Liquidity, saturation, and overflow are words that describe the information surplus that besets us at the start of the twenty-first century. Images proliferate in this media-rich environment, and so too does the written word. Far from diminishing in influence, text has continued to expand its power and pervasiveness. The visual expression of language has grown increasingly diverse, as new fonts and formats evolve to accommodate the relentless display of the word.
Typography is the art of designing letterforms and arranging them in space and time. Since its invention during the Renaissance, typography has been animated by the conflict between fixed architectural elements-such as the page and its margins-and the fluid substance of written words. Evolutions in the life of the letter arise from dialogs between wet and dry, soft and hard, slack and taut, amorphous and geometric, ragged and flush, planned and unpredicted. With unprecedented force, these conflicts are driving typographic innovation today. Typography is going under water as designers submerge themselves in the textures and transitions that bond letter, word, and surface. As rigid formats become open and pliant, the architectural hardware of typographic systems is melting down.
The flush, full page of the classical book is dominated by a single block of justified text, its characters mechanically spaced to completely occupy the designated volume. The page is like a glass into which text is poured, spilling over from one leaf to the next. By the early twentieth century, the classical page had given way to the multicolumned, mixed-media structures of the modern newspaper, magazine, and illustrated book.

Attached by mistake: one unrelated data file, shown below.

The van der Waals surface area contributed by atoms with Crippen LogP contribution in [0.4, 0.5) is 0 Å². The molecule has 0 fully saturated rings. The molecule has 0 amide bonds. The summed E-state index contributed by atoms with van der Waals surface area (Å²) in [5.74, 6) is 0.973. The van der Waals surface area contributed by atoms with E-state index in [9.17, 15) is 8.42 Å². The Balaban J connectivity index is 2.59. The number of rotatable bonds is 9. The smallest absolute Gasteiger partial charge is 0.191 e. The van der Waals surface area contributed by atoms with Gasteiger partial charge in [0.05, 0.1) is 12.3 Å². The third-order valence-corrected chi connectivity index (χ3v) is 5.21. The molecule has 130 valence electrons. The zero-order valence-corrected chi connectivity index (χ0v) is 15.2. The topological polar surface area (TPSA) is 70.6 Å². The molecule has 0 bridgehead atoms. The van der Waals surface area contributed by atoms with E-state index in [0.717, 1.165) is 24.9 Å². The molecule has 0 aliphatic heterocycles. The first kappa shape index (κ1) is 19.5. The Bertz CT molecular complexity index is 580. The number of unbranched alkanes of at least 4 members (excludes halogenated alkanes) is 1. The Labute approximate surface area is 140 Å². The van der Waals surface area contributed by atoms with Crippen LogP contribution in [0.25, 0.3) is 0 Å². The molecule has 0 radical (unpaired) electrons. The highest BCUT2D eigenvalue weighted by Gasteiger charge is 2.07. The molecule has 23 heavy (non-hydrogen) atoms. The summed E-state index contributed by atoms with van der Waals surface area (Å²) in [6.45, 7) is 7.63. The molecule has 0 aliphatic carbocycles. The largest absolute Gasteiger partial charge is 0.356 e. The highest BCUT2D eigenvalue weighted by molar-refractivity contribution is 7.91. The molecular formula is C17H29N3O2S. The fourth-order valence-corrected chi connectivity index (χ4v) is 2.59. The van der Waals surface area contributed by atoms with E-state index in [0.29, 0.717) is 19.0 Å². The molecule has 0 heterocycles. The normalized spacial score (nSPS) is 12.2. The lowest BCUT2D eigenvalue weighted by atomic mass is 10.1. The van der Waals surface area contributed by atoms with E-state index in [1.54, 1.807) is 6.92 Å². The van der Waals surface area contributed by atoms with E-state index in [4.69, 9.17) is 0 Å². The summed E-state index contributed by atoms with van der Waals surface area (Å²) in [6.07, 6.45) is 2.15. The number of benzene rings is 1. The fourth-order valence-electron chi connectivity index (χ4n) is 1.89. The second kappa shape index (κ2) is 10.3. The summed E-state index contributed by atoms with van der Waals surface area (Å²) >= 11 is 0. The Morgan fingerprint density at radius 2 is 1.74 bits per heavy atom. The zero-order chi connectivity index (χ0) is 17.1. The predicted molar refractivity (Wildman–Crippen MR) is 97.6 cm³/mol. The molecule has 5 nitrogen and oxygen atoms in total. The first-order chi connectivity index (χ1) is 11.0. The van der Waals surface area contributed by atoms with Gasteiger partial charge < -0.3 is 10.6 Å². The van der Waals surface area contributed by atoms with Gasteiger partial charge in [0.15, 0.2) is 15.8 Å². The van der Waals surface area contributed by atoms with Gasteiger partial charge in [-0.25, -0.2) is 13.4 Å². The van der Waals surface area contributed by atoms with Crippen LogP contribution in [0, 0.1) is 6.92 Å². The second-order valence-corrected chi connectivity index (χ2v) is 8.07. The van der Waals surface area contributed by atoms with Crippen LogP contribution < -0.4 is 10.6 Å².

Today, the simultaneity of diverse content streams is a given. Alongside the archetype of the printed page, the new digital archetype of the window has taken hold. The window is a scrolling surface of unlimited length, whose width adjusts at the will of reader or writer. In both print and digital media, graphic designers devise ways to navigate bodies of information by exploring the structural possibilities of pages and windows, boxes and frames, edges and margins.
In 1978, Nicholas Negroponte and Muriel Cooper, working at mit’s Media Lab, published a seminal essay on the notion of “soft copy,” the linguistic raw material of the digital age. The bastard offspring of hard copy, soft text lacks a fixed typographic identity. Owing allegiance to no font or format, it is willingly pasted, pirated, output, or repurposed in countless contexts. It is the ubiquitous medium of word-processing, desk-top publishing, e-mail, and the Internet. The burgeoning of soft copy had an enormous impact on graphic design in the 1980s and 1990s. In design for print, soft copy largely eliminated the mediation of the typesetter, the technician previously charged with converting the manuscript-which had been painstakingly marked up by hand with instructions from the designer-into galleys, or formal pages of type. Soft copy flows directly to designers in digital form from authors and editors. The designer is free to directly manipulate the text-without relying on the typesetter-and to adjust typographic details up to the final moments of production. The soft copy revolution led designers to plunge from an objective aerial view into the moving waters of text, where they shape it from within.
Digital media enable both users and producers, readers and writers, to regulate the flow of language. As with design for print, the goal of interactive typography is to create “architectural” structures that accommodate the organic stream of text. But in the digital realm, these structures-and the content they support-have the possibility of continuous transformation. In their essay about soft copy, Negroponte and Cooper predicted the evolution of digital interfaces that would allow typography to transform its size, shape, and color. Muriel Cooper (1925-1994) went on to develop the idea of the three-dimensional “information landscape,” a model that breaks through the window frames that dominate electronic interfaces.